Designing the new licensing world together means we’ll all get a better night’s sleep

With vastly reducing budgets the Council cannot afford to play Policeman alone. By creating the rules in partnership with clubs, pubs AND local residents, the Council can focus on problem areas and premises much more effectively. 

This week saw the first in a series of problem solving discussions between pubs and clubs, local residents and various officers from licensing, trading standards, community safety and the police. I was there in my capacity as a local Councillor and we also had Public Health London and Vauxhall One, the business association for Vauxhall, round the table.

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Our aim is to jointly agree (or coproduce in today’s business speak) the ‘how should we implement and abide by our new licensing policy together’ so that no longer does it seem a cosy stitch up between the council and business to residents, or the Council and Councillors jumping to the tune of a few angry voters. As the Licensing authority the council needs to tread a fine line between regulation, responding to residents, and encouraging business growth and every instance is very different.

Of course bringing together the experiences, expectations, gripes  and aspirations of all concerned is no mean feat in a policy area which is almost always adversarial and polarised with seemingly sleep-deprived residents on one side and self confessed responsible businesses on the other.

But that is what we started yesterday in Vauxhall at the Licensing Transformation Co-production workshop and will be doing in each of our major town centres over the next two months. Our guiding thought is that we must pave the way forward together and ensure that decision-making is transparent, with everyone having equal access to the rules, regulations and information.

We have a new licensing policy which is stricter across the board in terms of getting a new licence, requiring businesses to demonstrate from the outset how they will operate responsibly and safely, and needing a demonstrable commitment and understanding of the neighbourhood; all that remains for us is to put this into practice. That is why we are also seeking views from our residents, businesses and partners on the council’s Licensing service and access to Licensing information, including how the outcomes of Committee decisions are communicated.

The discussion yesterday was wide-ranging and challenging at times but most of those I spoke to who had spent three hours on a Monday afternoon airing their views, probing officers and sharing suggestions on all aspects of Licensing felt it was productive, open and “for the first time felt clear about what licensing was about.”


We discussed the importance of having a named council officer for an area to report to and clarity for residents about who to report things to – not being passed from pillar to post between noise, licensing, the police or community safety.

Residents wanted to be clear what constituted evidence and what support they could be given in getting it, not just from the council but within their local communities, to safeguard their area and prevent any potential problems.

There was a clear distinction between large and smaller venues, and an acceptance by all that early engagement and dialogue was to be welcomed: sharing information meant for better outcomes. The best platform for this will be explored further for each area.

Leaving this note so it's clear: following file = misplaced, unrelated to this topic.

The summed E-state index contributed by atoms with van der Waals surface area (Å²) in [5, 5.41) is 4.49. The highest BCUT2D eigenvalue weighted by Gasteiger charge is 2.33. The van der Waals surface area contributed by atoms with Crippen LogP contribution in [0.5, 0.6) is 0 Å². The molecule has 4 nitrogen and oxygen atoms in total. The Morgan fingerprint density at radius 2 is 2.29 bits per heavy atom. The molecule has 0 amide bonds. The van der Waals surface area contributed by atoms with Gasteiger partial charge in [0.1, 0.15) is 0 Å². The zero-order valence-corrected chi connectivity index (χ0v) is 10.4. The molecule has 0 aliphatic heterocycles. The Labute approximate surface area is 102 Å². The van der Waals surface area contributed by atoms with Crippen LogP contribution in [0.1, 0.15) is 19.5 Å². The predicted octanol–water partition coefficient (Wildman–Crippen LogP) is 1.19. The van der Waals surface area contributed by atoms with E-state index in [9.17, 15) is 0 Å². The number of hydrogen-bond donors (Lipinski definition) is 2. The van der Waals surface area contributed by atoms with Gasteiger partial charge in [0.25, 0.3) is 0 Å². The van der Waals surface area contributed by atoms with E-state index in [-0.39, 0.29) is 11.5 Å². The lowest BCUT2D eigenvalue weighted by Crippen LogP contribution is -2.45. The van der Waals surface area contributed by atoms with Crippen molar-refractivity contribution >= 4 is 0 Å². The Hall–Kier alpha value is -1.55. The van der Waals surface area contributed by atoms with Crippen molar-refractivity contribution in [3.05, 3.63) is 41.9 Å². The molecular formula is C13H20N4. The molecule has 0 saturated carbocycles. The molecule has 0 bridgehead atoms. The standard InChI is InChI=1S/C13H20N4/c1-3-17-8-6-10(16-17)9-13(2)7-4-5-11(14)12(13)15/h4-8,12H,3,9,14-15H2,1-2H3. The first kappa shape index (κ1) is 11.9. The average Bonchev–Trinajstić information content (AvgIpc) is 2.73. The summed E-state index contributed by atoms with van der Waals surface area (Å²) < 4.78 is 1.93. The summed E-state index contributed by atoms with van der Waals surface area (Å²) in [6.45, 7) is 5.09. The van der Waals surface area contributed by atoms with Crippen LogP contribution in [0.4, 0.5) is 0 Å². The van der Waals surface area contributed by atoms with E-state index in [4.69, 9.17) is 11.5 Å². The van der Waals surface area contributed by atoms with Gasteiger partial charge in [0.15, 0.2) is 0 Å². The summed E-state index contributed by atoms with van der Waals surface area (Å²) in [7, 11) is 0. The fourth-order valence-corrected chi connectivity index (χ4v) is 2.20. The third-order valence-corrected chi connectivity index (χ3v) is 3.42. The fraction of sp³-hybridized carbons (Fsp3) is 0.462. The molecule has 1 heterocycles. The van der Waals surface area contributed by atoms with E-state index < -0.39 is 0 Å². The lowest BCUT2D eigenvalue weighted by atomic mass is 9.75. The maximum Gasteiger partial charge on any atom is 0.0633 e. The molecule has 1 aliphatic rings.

The role of our business improvement district, Vauxhall One, was questioned in resolving issues potentially caused by their members. They clearly they have a difficult position to defend their fee payers as well as reform practices and resolve issues. Welcome to my world!

But most important was the conversation and the common understanding which was being developed and will continue to be developed. Policy is not made overnight, nor does it change things immediately it is agreed. Nor should it remain static when the world is anything but.

It is the implementation of this policy, and the consideration of seasons, trends, our responsibilities to our residents, the regeneration over time of a neighbourhood, the changing make up of an area and of course market forces which  needs us to lead and facilitate a strong, flexible dialogue which is ongoing. It’s dynamism comes from having real partners at the table and is its strength.

I look forward to hearing the outcomes from the workshops about to happen in our other town centres and the follow up wider public discussion and input into how alcohol and our neighbourhoods work together. I suspect that areas in Lambeth with established and sometimes testing late night economies such as Clapham, Brixton, Vauxhall and the South Bank can look forward to discussions which are just as lively and productive as that which has taken place in Vauxhall, although the workshops in our town centres in Norwood and Streatham with their burgeoning nightlifes are likely to be just as vibrant and engaging.

However challenging and diverse the views expressed it is essential that all parties get involved: that’s the point of our commitment to cooperative values and involvement of communities, both business and residential. Our job is to create the situation where cooperation and collaboration can take place, and act as arbiter in a fair way if cohesion is threatened.

The most obvious way to get buy in is to let the players shape the rules. Then when they are broken no one can complain.


Author: jackhopkins

Labour Councillor for Oval ward in London Borough of Lambeth, and Cabinet Member for Jobs and Growth covering economic development, regeneration, planning and entrepreneurship. (formerly Community Safety) Interested in partnerships, training and development, social mobility and Arsenal.

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